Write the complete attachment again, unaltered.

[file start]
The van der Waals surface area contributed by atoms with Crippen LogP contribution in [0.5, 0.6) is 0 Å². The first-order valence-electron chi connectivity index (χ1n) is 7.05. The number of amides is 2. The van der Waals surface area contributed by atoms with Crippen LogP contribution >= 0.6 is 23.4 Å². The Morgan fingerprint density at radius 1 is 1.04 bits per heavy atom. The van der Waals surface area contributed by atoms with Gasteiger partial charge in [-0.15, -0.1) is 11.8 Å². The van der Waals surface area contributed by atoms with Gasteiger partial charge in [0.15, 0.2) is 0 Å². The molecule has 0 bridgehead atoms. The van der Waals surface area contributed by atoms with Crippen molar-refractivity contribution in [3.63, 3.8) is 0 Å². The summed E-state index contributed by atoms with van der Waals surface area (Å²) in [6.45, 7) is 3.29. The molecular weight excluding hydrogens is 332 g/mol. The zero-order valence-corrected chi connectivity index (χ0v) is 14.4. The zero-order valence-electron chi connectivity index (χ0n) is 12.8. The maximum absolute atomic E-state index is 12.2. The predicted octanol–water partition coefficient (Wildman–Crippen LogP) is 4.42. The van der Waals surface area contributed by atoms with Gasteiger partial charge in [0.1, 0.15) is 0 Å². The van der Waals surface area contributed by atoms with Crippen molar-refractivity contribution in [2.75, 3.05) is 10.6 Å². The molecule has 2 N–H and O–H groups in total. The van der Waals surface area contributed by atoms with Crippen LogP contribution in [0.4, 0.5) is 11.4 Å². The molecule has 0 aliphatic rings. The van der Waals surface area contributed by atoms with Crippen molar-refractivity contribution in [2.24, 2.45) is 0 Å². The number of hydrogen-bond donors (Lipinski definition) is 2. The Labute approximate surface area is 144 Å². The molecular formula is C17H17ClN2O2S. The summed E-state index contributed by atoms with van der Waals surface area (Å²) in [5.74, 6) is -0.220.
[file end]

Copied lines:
The van der Waals surface area contributed by atoms with Crippen LogP contribution in [0.5, 0.6) is 0 Å². The first-order valence-electron chi connectivity index (χ1n) is 7.05. The number of amides is 2. The van der Waals surface area contributed by atoms with Crippen LogP contribution >= 0.6 is 23.4 Å². The Morgan fingerprint density at radius 1 is 1.04 bits per heavy atom. The van der Waals surface area contributed by atoms with Gasteiger partial charge in [-0.15, -0.1) is 11.8 Å². The van der Waals surface area contributed by atoms with Gasteiger partial charge in [0.15, 0.2) is 0 Å². The molecule has 0 bridgehead atoms. The van der Waals surface area contributed by atoms with Crippen molar-refractivity contribution in [3.63, 3.8) is 0 Å². The summed E-state index contributed by atoms with van der Waals surface area (Å²) in [6.45, 7) is 3.29. The molecular weight excluding hydrogens is 332 g/mol. The zero-order valence-corrected chi connectivity index (χ0v) is 14.4. The zero-order valence-electron chi connectivity index (χ0n) is 12.8. The maximum absolute atomic E-state index is 12.2. The predicted octanol–water partition coefficient (Wildman–Crippen LogP) is 4.42. The van der Waals surface area contributed by atoms with Gasteiger partial charge in [0.1, 0.15) is 0 Å². The van der Waals surface area contributed by atoms with Crippen molar-refractivity contribution in [2.75, 3.05) is 10.6 Å². The molecule has 2 N–H and O–H groups in total. The van der Waals surface area contributed by atoms with Crippen LogP contribution in [0.4, 0.5) is 11.4 Å². The molecule has 0 aliphatic rings. The van der Waals surface area contributed by atoms with Crippen molar-refractivity contribution in [2.24, 2.45) is 0 Å². The number of hydrogen-bond donors (Lipinski definition) is 2. The Labute approximate surface area is 144 Å². The molecular formula is C17H17ClN2O2S. The summed E-state index contributed by atoms with van der Waals surface area (Å²) in [5.74, 6) is -0.220.